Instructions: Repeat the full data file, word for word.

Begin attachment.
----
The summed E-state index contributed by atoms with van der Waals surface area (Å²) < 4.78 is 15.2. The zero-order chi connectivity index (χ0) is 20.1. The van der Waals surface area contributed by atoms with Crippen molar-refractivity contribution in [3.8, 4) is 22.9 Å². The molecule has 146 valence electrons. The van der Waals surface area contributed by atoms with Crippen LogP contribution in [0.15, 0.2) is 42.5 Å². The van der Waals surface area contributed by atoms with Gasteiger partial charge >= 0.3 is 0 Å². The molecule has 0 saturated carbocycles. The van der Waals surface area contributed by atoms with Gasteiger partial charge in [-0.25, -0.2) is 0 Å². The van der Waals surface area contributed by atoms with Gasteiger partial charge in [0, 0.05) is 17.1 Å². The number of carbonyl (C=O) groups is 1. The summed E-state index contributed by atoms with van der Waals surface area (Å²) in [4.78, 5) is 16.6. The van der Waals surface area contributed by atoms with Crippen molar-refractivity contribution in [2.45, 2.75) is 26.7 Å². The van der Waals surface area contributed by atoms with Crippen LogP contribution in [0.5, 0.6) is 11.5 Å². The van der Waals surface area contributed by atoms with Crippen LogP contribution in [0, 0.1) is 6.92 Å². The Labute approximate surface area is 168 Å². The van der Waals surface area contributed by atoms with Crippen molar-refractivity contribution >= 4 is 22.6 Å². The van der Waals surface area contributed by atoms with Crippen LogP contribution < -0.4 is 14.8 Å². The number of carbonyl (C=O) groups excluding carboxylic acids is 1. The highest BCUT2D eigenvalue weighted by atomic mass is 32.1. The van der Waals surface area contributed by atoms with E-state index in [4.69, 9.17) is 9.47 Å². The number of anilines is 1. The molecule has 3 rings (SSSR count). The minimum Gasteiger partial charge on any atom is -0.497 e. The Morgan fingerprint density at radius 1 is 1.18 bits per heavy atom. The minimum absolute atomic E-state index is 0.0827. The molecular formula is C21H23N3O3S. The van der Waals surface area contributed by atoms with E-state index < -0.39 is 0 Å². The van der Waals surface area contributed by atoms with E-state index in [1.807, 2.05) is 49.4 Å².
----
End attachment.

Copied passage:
The summed E-state index contributed by atoms with van der Waals surface area (Å²) < 4.78 is 15.2. The zero-order chi connectivity index (χ0) is 20.1. The van der Waals surface area contributed by atoms with Crippen molar-refractivity contribution in [3.8, 4) is 22.9 Å². The molecule has 146 valence electrons. The van der Waals surface area contributed by atoms with Crippen LogP contribution in [0.15, 0.2) is 42.5 Å². The van der Waals surface area contributed by atoms with Gasteiger partial charge >= 0.3 is 0 Å². The molecule has 0 saturated carbocycles. The van der Waals surface area contributed by atoms with Gasteiger partial charge in [-0.25, -0.2) is 0 Å². The van der Waals surface area contributed by atoms with Gasteiger partial charge in [0, 0.05) is 17.1 Å². The number of carbonyl (C=O) groups is 1. The summed E-state index contributed by atoms with van der Waals surface area (Å²) in [4.78, 5) is 16.6. The van der Waals surface area contributed by atoms with Crippen molar-refractivity contribution in [2.45, 2.75) is 26.7 Å². The van der Waals surface area contributed by atoms with Crippen LogP contribution in [0.5, 0.6) is 11.5 Å². The van der Waals surface area contributed by atoms with Crippen LogP contribution in [0, 0.1) is 6.92 Å². The Labute approximate surface area is 168 Å². The van der Waals surface area contributed by atoms with Crippen molar-refractivity contribution >= 4 is 22.6 Å². The van der Waals surface area contributed by atoms with Crippen LogP contribution < -0.4 is 14.8 Å². The number of carbonyl (C=O) groups excluding carboxylic acids is 1. The highest BCUT2D eigenvalue weighted by atomic mass is 32.1. The van der Waals surface area contributed by atoms with E-state index in [4.69, 9.17) is 9.47 Å². The number of anilines is 1. The molecule has 3 rings (SSSR count). The minimum Gasteiger partial charge on any atom is -0.497 e. The Morgan fingerprint density at radius 1 is 1.18 bits per heavy atom. The minimum absolute atomic E-state index is 0.0827. The molecular formula is C21H23N3O3S. The van der Waals surface area contributed by atoms with E-state index < -0.39 is 0 Å². The van der Waals surface area contributed by atoms with E-state index in [1.807, 2.05) is 49.4 Å².